THIS ARTICLE ORIGINALLY APPEARED IN THE MISSISSIPPI BUSINESS JOURNAL. CLICK HERE TO VIEW THE ARTICLE IN ITS ENTIRETY.
So, what is PFAS? Simply put, PFAS (per and polyfluoronalkyl substances) is the term used for a family of approximately 5,000 individual man-made fluorinated chemical compounds that are used in our everyday lives. We have been using products containing older and newer versions of PFAS chemicals since the 1940s.
PFAS make your eggs not stick to your skillet, your cheesy pizza not stick to the box, that spilled glass of wine not stain your carpet, and helps your jacket and shoes keep you dry when you get caught in the rain. PFAS are present in a host of other products, too – from popcorn bags and paints to cosmetics, shampoo, conditioners, hand creams, toothpaste and dental floss.
PFAS chemicals also have a history of wide industrial applications, including extinguishing petroleum-based fires that occur typically at airports, refineries, fire training areas and military installations; enhancing oil recovery by use of chemicals that lower tension between liquids and generate increased oil production; inhibiting evaporation during petroleum storage; and suppressing mist from electroplating operations.
The widespread use of PFAS has given new meaning to the word “ubiquitous” – PFAS truly are everywhere. One of the reasons PFAS have become so heavily relied upon is their stability. These compounds have proven so stable that once they reach soil and groundwater regulators contend they remain there for years. The very purpose of the compounds – resiliency – makes PFAS chemically stable not only in products, but also in manufacturing waste streams and in the environment.
PFAS enter the environment in a variety of ways, as seen from these few examples of its use. PFAS remain stable through manufacturing processes and can enter the environment through wastewater treatment discharges, waste water sludges, industrial onsite disposal sites and commercial landfills, and especially landfills constructed and closed before 1990. That is when solid waste requirements for liners to protect groundwater were instituted. Other potential sources of PFAS are wet and dry atmospheric deposition and surface water runoff from PFAS-impacted land or runways and highways.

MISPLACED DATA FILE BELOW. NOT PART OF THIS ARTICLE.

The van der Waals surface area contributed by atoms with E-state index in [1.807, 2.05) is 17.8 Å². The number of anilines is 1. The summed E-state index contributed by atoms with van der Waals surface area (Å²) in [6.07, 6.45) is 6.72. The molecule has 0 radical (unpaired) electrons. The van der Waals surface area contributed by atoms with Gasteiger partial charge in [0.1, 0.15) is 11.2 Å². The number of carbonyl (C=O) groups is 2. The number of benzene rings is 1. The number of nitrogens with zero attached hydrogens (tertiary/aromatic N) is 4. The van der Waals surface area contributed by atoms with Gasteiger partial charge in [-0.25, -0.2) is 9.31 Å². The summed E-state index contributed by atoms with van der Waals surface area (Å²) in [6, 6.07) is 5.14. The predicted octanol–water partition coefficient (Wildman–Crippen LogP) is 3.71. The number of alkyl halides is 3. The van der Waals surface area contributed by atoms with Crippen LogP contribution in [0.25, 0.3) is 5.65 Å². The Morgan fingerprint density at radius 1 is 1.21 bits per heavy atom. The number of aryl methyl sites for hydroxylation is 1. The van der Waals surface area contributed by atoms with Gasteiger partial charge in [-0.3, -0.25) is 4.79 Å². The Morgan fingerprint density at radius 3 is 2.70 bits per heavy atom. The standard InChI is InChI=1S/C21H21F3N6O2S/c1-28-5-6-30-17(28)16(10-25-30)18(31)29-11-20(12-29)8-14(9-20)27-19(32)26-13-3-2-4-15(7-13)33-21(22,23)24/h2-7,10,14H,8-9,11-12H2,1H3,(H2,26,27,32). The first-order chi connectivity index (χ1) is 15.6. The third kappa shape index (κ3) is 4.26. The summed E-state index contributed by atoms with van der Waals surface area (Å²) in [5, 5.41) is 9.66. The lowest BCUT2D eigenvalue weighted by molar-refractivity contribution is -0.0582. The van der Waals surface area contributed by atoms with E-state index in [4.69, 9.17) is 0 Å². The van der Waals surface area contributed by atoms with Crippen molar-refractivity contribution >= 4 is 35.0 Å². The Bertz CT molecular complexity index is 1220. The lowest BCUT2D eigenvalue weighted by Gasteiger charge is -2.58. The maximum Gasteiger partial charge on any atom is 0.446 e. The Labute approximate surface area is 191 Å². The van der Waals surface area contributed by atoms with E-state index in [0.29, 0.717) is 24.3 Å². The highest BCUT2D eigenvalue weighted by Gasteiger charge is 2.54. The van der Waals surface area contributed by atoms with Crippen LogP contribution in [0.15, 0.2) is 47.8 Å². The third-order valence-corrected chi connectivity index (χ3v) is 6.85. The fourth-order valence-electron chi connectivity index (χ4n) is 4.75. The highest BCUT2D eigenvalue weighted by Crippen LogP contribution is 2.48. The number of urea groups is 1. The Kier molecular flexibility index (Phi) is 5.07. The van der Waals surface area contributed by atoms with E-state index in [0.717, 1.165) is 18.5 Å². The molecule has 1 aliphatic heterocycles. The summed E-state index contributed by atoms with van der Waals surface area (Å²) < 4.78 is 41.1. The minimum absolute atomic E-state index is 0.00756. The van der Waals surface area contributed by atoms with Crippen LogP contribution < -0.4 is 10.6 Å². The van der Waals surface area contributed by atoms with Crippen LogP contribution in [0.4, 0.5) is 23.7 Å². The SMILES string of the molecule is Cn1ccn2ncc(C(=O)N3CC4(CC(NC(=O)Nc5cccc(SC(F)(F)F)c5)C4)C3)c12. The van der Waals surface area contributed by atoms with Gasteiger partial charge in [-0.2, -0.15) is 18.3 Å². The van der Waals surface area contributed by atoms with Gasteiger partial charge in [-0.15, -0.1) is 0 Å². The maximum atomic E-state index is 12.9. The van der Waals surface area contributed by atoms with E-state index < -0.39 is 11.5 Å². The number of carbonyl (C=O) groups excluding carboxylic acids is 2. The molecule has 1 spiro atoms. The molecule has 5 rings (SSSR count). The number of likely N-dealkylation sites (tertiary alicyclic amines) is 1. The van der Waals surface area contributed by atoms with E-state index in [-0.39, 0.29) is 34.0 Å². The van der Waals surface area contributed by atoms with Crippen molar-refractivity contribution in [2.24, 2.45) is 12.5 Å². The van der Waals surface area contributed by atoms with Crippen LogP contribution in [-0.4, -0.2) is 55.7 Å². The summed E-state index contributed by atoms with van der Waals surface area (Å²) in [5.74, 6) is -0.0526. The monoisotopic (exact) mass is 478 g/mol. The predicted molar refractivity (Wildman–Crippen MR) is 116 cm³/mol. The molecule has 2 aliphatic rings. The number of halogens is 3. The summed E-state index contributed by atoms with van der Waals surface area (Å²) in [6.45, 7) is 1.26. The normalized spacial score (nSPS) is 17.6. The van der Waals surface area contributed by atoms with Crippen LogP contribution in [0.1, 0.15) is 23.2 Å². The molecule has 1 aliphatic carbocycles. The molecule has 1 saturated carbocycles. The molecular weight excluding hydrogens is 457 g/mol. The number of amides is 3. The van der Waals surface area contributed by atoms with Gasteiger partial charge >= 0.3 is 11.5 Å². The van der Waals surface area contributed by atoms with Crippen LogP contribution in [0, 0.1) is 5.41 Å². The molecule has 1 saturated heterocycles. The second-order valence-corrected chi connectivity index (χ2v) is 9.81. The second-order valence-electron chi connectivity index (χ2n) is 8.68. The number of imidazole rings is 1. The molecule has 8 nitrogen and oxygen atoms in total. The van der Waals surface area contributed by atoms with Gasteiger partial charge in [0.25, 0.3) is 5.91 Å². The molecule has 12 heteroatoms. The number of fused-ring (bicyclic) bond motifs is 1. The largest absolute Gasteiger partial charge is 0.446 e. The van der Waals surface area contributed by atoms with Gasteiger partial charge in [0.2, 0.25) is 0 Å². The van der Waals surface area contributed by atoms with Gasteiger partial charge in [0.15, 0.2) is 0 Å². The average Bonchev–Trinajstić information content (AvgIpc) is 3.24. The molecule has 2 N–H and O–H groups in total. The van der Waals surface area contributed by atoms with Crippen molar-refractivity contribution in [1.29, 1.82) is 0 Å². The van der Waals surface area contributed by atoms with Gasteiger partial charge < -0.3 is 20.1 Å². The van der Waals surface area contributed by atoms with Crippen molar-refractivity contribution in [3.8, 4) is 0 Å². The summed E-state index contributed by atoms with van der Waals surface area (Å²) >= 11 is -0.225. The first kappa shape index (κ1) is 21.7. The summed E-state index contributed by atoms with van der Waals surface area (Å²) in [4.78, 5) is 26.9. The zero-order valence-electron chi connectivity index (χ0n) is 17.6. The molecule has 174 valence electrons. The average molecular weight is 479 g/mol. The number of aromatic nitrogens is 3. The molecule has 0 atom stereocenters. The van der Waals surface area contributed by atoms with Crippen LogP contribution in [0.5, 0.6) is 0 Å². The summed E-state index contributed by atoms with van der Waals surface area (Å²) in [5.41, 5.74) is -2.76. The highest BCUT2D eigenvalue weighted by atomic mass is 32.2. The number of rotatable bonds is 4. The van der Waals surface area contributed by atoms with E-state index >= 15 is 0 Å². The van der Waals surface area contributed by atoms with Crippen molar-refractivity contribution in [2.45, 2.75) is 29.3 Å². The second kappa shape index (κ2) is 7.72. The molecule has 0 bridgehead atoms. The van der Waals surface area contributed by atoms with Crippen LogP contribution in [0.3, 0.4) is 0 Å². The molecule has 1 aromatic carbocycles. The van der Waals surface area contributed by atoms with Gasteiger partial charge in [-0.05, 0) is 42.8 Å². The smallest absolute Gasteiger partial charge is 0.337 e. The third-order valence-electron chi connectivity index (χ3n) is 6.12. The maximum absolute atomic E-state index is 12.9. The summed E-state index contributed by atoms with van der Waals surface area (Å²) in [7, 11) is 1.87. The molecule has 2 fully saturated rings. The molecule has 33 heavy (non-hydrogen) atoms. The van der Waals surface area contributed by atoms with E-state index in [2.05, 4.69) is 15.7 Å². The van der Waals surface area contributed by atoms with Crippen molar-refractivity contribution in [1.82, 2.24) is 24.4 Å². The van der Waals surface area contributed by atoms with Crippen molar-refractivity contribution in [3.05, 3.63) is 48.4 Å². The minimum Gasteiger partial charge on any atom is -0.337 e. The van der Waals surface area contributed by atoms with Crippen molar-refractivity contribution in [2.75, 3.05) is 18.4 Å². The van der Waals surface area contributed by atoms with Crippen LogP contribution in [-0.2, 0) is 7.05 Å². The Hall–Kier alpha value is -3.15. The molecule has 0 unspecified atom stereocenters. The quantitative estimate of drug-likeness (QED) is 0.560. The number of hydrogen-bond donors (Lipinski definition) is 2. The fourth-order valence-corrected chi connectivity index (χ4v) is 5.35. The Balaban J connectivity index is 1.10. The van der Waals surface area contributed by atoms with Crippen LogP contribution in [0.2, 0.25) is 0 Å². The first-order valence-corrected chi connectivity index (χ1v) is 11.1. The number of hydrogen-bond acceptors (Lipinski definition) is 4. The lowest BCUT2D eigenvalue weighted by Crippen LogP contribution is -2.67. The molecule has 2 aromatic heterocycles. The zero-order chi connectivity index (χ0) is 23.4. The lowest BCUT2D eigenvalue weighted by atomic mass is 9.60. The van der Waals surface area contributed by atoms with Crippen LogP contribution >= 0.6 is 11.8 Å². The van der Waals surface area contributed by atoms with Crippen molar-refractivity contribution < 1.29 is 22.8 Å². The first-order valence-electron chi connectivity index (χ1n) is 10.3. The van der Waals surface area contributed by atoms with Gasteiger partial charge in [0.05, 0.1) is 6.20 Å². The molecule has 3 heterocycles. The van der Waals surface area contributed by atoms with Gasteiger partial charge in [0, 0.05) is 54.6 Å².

A growing firestorm of focus on PFAS is sweeping the country, creating a dual challenge for industry to keep up with federal and state regulatory developments and to evaluate potential litigation risks associated with using these chemicals in manufacturing processes and industrial applications.
The science and toxicology surrounding PFAS is unsettled at best. While the EPA protects public drinking water supplies through the Safe Drinking Water Act (SDWA) by monitoring for more than 90 drinking water contaminants, that list has never included any of the PFAS compounds. However, in February of this year, the EPA set the “health advisory” drinking water level at 70 parts per trillion for two of the PFAS chemicals that have been voluntarily phased out of use: perflurooctanoic acid (PFOA) and perflurooctane sulfonate (PFOS). The EPA has stated that it will begin the administrative process for establishing a drinking water standard by the end of this year.